Observations on Urban Hecticism
Overseas friends often ask me what life is like here in central Tokyo, assuming it’s stressful and hectic, and are invariably surprised when I tell them how relaxed it in fact is.
For a city of 13 million people and whose extended area (“Greater Tokyo”) is the most heavily populated on the entire planet with over 35 million, Tokyo is an incredibly calm place. One would imagine it to be noisy, dirty, dangerous and stressful but remarkably it’s none of these things.
Certainly there always seem to be crowds of people wherever you go, but there’s no sense of aggression or tension within the crowd. Everyone respects others’ space, people rarely push (other than squeezing into trains) or jostle, and I hardly ever hear a shout.
Previously to Tokyo I lived in London, and the contrast between the two is staggering. I shall elaborate:
Trains in Tokyo (which run every few minutes) are quite often full to overflowing, even at 11:30 at night. Nevertheless they’re a calm, quiet place.
Nobody talks on their mobile phones; rather everyone politely sticks to emailing and text messaging in silent mode. This enables passengers who manage to find a seat to sleep soundly even during the most crowded of rush hours, their bags and other goods left unattended on the luggage racks in no danger of being stolen. Women stand without any concern, bags yawning open, purses and ipods and phones sitting in full view.
Thousands of people rammed together, squashed inside carriages calmly, respectfully and politely. It’s just so….so civilised.
In contrast I recall in London, commuters seemed to feel it was a basic human right to sit down on public transport and often complained if there were no seats available. Negativity and tension were palpable when large groups of people were crammed close together, and one would never risk losing sight of one’s bag or leave valuables visible.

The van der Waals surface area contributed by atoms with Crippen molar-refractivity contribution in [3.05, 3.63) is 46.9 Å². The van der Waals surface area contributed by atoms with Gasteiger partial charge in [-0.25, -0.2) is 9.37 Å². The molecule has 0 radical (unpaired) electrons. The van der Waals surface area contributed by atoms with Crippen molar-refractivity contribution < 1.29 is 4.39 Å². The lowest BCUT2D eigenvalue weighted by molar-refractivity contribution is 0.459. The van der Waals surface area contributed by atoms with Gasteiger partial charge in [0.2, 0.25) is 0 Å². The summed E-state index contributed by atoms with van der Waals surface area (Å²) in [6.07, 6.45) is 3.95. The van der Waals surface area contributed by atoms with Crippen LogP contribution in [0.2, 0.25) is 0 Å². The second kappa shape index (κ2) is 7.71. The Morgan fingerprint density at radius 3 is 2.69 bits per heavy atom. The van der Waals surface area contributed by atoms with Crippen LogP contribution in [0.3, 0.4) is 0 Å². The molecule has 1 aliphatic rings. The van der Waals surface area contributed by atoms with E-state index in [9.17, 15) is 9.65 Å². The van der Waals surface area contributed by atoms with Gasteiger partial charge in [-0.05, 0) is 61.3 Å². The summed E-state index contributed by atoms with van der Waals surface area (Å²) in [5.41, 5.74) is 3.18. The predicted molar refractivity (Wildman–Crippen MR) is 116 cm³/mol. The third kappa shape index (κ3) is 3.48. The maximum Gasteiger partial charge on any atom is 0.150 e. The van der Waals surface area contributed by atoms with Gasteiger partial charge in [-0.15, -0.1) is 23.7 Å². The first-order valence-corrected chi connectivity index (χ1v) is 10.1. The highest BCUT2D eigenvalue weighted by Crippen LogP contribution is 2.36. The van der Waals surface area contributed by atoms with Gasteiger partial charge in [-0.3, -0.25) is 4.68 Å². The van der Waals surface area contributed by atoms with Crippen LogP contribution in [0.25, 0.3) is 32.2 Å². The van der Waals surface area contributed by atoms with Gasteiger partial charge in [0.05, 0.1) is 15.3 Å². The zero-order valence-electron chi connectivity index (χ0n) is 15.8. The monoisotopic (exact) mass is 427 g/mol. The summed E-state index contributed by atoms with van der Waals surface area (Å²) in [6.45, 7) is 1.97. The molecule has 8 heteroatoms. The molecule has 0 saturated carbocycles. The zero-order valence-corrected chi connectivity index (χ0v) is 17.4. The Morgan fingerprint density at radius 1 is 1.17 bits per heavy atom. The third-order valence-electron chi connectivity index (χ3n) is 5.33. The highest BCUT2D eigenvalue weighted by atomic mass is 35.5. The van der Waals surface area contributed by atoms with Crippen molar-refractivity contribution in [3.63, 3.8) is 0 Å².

Sitting in a London train or bus one was regularly forced to endure a constant cacophony of loud and intrusive ringtones and to listen to people jabbering banalities into their phone for the world to hear.
“hello? hello?…..yeah, it’s me…..sorry, what?…..oh, ok, right…..yeah, what happened…..I dunno…..is he going to be there?…..yeah, that’s what I said…..yeah, later tomorrow…..it’s next to the door…..no, no!…..she thought it was like Andrea’s…..ahhh, alright…..did you talk to Rod? What did he say?…..really? when?…..Tuesday’s no good…..yeah, but…..I told her already…..good, eh!…..yeah, yeah tell them both too…..hold on…..yeah, it’s here…..”
Unignorably, unwelcomely intrusive. And if one dared to politely ask the person to speak more quietly, would often cop a mouthful of abuse.
The feel of the street
In the UK, walking at night along dark urban streets is risky to say the least, whereas in Tokyo one can walk anywhere anytime with anything, and it doesn’t even enter one’s thinking to be cautious.
One often sees unoccupied cars and vans with doors wide open, engines running and valuable goods inside. At night old men walk alone carrying expensive photographic equipment and women wander down the narrow dark streets to get home.
Such things one wouldn’t see in the UK, despite the execrable profusion of CCTV cameras ostensibly there to offer “protection”. In Tokyo surveillance cameras aren’t common at all.
Drivers don’t honk their car horns in Tokyo. They don’t need to as they generally drive cautiously. They slow down and veer widely to avoid cyclists.
The high emission controls on vehicles also leave the air clean – rarely a lungful of noxious car exhaust here. In fact one often sees cars parked by the side of the road, drivers sleeping with the engine running to keep the heater on in winter or the air conditioning in summer. Roads are quiet and clean even when busy.
What’s yours is yours
As a cyclist in Tokyo, it’s generally unnecessary to lock one’s bike. If at all, people usually only use a flimsy lock.
Vandalism is essentially nonexistent here.
And perhaps the clearest example of the respect for others’ property in Japanese cities occurs in retail areas, where shops often display their goods on tables and shelves outside on the street with little or no staff supervision.
It’s a common sight, walking along busy shopping streets and passing tables and racks piled high with electronic goods or books or clothes or food products. If people want something they pick it up, carry it inside and pay.
The fact that this seems remarkable to me is quite a sad comment on my own culture.
I have to say it again: it’s just so civilised in Japan.
Swings and roundabouts
Don’t get me wrong – I love London and many other cities too for other reasons, but there can be little doubt that next to Tokyo they all fall short in the ways mentioned above. And these constitute much of everyday life.
In Tokyo I walk around with a wonderful sense of inner calm infusing all daily action, something I rarely recall feeling in any other big city anywhere else in the world that I’ve visited or in which I’ve lived.
It’s a nice feeling.